But, my dear Brethren, think not only for others, but for yourselves. Consider what you are doing, when you are enjoying such Amusements; think how you are making “fools” of yourselves. The Eye of God is upon you in every place; and while you are making merry with the burlesque exhibition of sin, think how you are regarded by him. While the crowded Theatre is pealing with laughter at some idle jest, or at some profane and wicked wit,-think in what manner God looks down from Heaven upon you ; -remember what it is that you are trifling and sporting with. It is sin, which has ruined the world, and filled it with misery and death. It is sin, which God will punish with everlasting destruction from his presence. It is sin, which has peopled the unblest abodes of everlasting anguish and despair ; and which,

without repentance, will surely plunge your own soul into the lake of fire and torment.

My dear Brethren, sin and sinners must one day be viewed in a very different light to that in which they are now seen. In this world, sin wears a mask.

Sinners are kept in countenance by general example ;—and while you follow the spirit and maxims of the world, the world will love and speak well of its own. But the day is coming, when the blinding infatuation which now covers and deceives mankind, will be removed ;—when the mask will be torn from the face of sin, and it will be seen in all its deformity and baseness; and when sinners will awake to a full sense of their own folly and disgrace. Think then in what light these Amusements will appear in that day ;-think how such scenes will rise to your recollection when you awake to shame and everlasting contempt; and when your conduct will appear to yourselves in all its exceeding sinfulness, and bring down upon you the full measure of its deservings. With what confusion will you be overwhelmed when you discover that the very sin at which you had made a mock, is now making you a scorn and derision to all that are round about you, and is bringing upon you the contempt of heaven and of hell. If then, you have any regard for your souls—any care for their salvation-any fear of eternal death -any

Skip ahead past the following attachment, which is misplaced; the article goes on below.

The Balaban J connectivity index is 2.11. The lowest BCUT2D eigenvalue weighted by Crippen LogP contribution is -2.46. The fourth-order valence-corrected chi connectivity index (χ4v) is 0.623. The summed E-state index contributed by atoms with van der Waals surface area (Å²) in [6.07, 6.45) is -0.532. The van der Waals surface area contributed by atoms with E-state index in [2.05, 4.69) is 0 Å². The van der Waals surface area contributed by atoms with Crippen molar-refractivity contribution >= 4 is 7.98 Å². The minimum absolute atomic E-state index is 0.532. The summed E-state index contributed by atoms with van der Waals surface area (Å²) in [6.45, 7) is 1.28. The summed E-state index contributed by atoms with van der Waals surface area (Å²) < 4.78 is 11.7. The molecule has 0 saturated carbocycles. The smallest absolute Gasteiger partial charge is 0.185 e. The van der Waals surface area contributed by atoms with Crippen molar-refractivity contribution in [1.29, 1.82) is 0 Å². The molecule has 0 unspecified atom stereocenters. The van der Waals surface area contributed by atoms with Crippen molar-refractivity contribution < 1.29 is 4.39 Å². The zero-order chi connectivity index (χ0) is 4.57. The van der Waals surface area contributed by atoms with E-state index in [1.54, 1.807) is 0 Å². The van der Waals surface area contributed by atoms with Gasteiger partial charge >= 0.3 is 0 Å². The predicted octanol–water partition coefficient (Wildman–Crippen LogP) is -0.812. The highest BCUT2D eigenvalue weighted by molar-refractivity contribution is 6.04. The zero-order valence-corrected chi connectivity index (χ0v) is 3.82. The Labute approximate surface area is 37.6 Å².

desire after the glory of heaven;-I beseech